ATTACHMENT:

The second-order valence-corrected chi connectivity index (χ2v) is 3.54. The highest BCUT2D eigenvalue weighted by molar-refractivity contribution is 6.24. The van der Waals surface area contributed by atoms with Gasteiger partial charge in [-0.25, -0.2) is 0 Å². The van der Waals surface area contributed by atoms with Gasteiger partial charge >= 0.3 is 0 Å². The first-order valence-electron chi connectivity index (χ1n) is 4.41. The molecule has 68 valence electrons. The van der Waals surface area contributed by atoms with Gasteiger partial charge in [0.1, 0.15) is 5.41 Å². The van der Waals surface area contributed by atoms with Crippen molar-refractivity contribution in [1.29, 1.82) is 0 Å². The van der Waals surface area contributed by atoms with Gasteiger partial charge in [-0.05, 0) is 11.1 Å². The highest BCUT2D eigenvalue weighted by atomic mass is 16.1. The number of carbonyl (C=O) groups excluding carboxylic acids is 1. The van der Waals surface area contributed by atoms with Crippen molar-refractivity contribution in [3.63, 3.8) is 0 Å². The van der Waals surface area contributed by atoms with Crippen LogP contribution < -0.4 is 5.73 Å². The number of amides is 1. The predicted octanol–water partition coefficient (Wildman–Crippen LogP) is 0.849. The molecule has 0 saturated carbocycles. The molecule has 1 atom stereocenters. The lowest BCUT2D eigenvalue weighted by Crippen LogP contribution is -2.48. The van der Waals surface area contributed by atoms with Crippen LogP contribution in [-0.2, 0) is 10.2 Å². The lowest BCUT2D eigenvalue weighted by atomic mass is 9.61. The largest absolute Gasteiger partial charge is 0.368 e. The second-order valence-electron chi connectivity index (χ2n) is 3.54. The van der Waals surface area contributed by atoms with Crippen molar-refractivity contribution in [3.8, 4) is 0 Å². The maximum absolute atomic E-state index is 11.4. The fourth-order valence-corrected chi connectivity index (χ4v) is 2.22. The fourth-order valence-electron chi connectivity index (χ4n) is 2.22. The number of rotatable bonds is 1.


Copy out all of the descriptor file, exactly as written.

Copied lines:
The second-order valence-corrected chi connectivity index (χ2v) is 3.54. The highest BCUT2D eigenvalue weighted by molar-refractivity contribution is 6.24. The van der Waals surface area contributed by atoms with Gasteiger partial charge in [-0.25, -0.2) is 0 Å². The van der Waals surface area contributed by atoms with Gasteiger partial charge >= 0.3 is 0 Å². The first-order valence-electron chi connectivity index (χ1n) is 4.41. The molecule has 68 valence electrons. The van der Waals surface area contributed by atoms with Gasteiger partial charge in [0.1, 0.15) is 5.41 Å². The van der Waals surface area contributed by atoms with Crippen molar-refractivity contribution in [1.29, 1.82) is 0 Å². The van der Waals surface area contributed by atoms with Gasteiger partial charge in [-0.05, 0) is 11.1 Å². The highest BCUT2D eigenvalue weighted by atomic mass is 16.1. The number of carbonyl (C=O) groups excluding carboxylic acids is 1. The van der Waals surface area contributed by atoms with Crippen molar-refractivity contribution in [3.63, 3.8) is 0 Å². The van der Waals surface area contributed by atoms with Crippen LogP contribution < -0.4 is 5.73 Å². The number of amides is 1. The predicted octanol–water partition coefficient (Wildman–Crippen LogP) is 0.849. The molecule has 0 saturated carbocycles. The molecule has 1 atom stereocenters. The lowest BCUT2D eigenvalue weighted by Crippen LogP contribution is -2.48. The van der Waals surface area contributed by atoms with Crippen LogP contribution in [-0.2, 0) is 10.2 Å². The lowest BCUT2D eigenvalue weighted by atomic mass is 9.61. The largest absolute Gasteiger partial charge is 0.368 e. The second-order valence-electron chi connectivity index (χ2n) is 3.54. The van der Waals surface area contributed by atoms with Crippen molar-refractivity contribution in [3.8, 4) is 0 Å². The maximum absolute atomic E-state index is 11.4. The fourth-order valence-corrected chi connectivity index (χ4v) is 2.22. The fourth-order valence-electron chi connectivity index (χ4n) is 2.22. The number of rotatable bonds is 1.